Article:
Under the title ‘If there is an opportunity for a solution, it would be a national stupidity not to make good use of it’ Sunday’s edition of the Greek newspaper Ethnos conveys an interview of Greece’s Prime Minister Alexis Tsipras related to Athens-Skopje name dispute. At the same time, thousands of people, carrying banners with messages ‘Macedonia was, will be Greek’; ‘The name is our soul’, took Sunday to the streets Thessaloniki to ‘defend the name’.
‘The solution would mean a mutually acceptable, compound name for overall use (erga omnes). The overall use means (the country) cannot be referred to by one name in our bilateral relations and at the United Nations, while its constitutional name will be different. In regard to the EU, NATO membership everything is clear. The neighboring country’s NATO membership or commencing of its EU accession talks will be possible only if there is a solution to the name issue,’ Tsipras says, MIA reports.
Hardline clerics, far-right leaders and Greek diaspora groups have called for the protest against the use of term ‘Macedonia’ in any solution to Athens-Skopje name dispute.
The organizers have been delivering speeches at the rally, which kicked off about 14:00h, reiterating the message that ‘Macedonia is Greek’. Some of them said that those ready to relent and give the name ‘Macedonia’ away would be labeled as national traitors. Bishop Anthimos of Thessaloniki was also one of the speakers at the rally.
Gathered around the statue of Alexander the Great in Thessaloniki were members of the neo-Nazi Golden Dawn party and local clergy, AFP reported.
Representatives from the main opposition party, New Democracy, were also present despite a tacit order from its liberal-minded leader Kyriakos Mitsotakis to boycott the protests.
Cretans in traditional costumes who travelled from the southern island with their horses, as well as people from northern Greece wearing costumes from the Macedonian wars era a century ago, crowded at the White Tower on the Thessaloniki waterfront from early in the morning.
Meanwhile, a small group representing anarchist and left-wing organizations are protesting in another part of Thessaloniki against nationalism, because they say ‘The whole country is our fatherland’ and ‘No blood for names and interstate conflicts.’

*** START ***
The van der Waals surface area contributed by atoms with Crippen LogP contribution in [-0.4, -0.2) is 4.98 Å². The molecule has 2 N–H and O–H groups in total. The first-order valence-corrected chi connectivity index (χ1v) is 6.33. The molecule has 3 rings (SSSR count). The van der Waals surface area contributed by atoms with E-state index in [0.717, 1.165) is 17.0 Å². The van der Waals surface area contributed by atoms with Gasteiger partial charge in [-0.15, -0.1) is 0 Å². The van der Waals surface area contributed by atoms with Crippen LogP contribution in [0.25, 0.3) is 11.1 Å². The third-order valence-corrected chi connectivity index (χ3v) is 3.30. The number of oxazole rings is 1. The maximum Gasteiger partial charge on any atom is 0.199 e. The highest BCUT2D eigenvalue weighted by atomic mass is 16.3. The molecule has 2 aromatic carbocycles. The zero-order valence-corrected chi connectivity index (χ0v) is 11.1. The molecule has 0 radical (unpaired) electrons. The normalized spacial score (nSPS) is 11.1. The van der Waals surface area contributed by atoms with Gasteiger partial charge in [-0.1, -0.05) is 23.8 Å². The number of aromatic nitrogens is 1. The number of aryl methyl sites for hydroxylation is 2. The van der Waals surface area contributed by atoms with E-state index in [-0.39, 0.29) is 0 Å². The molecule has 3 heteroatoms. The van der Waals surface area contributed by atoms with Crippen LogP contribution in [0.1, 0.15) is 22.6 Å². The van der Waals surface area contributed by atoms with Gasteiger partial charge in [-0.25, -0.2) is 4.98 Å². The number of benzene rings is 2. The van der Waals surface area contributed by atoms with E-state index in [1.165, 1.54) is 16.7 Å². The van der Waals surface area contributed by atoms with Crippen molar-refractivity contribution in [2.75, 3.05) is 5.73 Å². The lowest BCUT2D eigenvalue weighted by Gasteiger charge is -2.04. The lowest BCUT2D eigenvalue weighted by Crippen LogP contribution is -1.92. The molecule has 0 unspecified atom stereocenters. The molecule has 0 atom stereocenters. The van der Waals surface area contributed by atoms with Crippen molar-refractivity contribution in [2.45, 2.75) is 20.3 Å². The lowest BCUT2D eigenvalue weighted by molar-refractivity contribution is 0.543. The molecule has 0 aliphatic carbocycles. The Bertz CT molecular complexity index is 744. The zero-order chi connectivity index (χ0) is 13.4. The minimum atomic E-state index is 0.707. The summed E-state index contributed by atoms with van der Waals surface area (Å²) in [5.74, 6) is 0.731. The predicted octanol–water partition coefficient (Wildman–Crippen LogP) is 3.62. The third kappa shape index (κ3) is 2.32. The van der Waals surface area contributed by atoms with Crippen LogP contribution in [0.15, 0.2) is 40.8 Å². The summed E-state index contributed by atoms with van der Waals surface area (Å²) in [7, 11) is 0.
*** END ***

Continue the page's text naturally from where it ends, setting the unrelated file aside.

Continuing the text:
However, Tsipras says he understands ‘the concerns and sensitivities’ of the Greeks of the north, commenting today’s protests in Thessaloniki. But, he says, the national interests cannot be defended with protests, but a negotiating skill, international alliances, set goals and pragmatism.
‘For the last 25 years many countries recognized our neighbor under the name Republic of Macedonia. We have been making efforts across the globe for all states to refer to the country by fyROM, namely to use the compound name that includes the term Macedonia, but it has no qualifier to prevent any attempt for usurping the geography and history. So if there is an opportunity for a solution, it would be a national stupidity not to make good use of it,’ Tsipras says.
‘If we wish for a sustainable solution, we should seek for a name, but also for a broader frame for an agreement, which will leave no room for irredentism and false historic claims. Both parties should approach the problem with common sense and wisdom. We must leave no room for confrontations between the two nations, as there is more that unite than divide them,’ Tsipras says.
He is certain that the majority of Greek lawmakers will embrace a solution to the name issue in favor of their country’s national interest.
Macedonia and Greece have a real opportunity, maybe the best one, for solving the so-called name issue, US Deputy Assistant Secretary for European and Eurasian Affairs Hoyt Brian Yee says in an interview with Bloomberg TV Bulgaria.
He believes that there is a political will in both Athens and Skopje for reaching an agreement on the matter for good.
A hard work is required to that effect as this is not a simple matter for resolving, Yee says. It would have been good if the issue was settled 25 years ago, but if the two countries keep working as they do at the moment under the auspices of UN mediator Matthew Nimetz, Yee says ‘we believe a solution is absolutely possible.’
Following the new round of name talks between Macedonia and Greece, mediated by UN envoy Matthew Nimetz, the first direct meeting between the two prime ministers, Zoran Zaev and Alexis Tsipras, will take place in Davos, Switzerland on Wednesday (January 24).
Nimetz’s proposals for resolving name dispute as well as the course of activities of working groups, led by the two countries’ foreign ministers, Nikola Dimitrov and Nikos Kotzias are expected to be discussed at the meeting.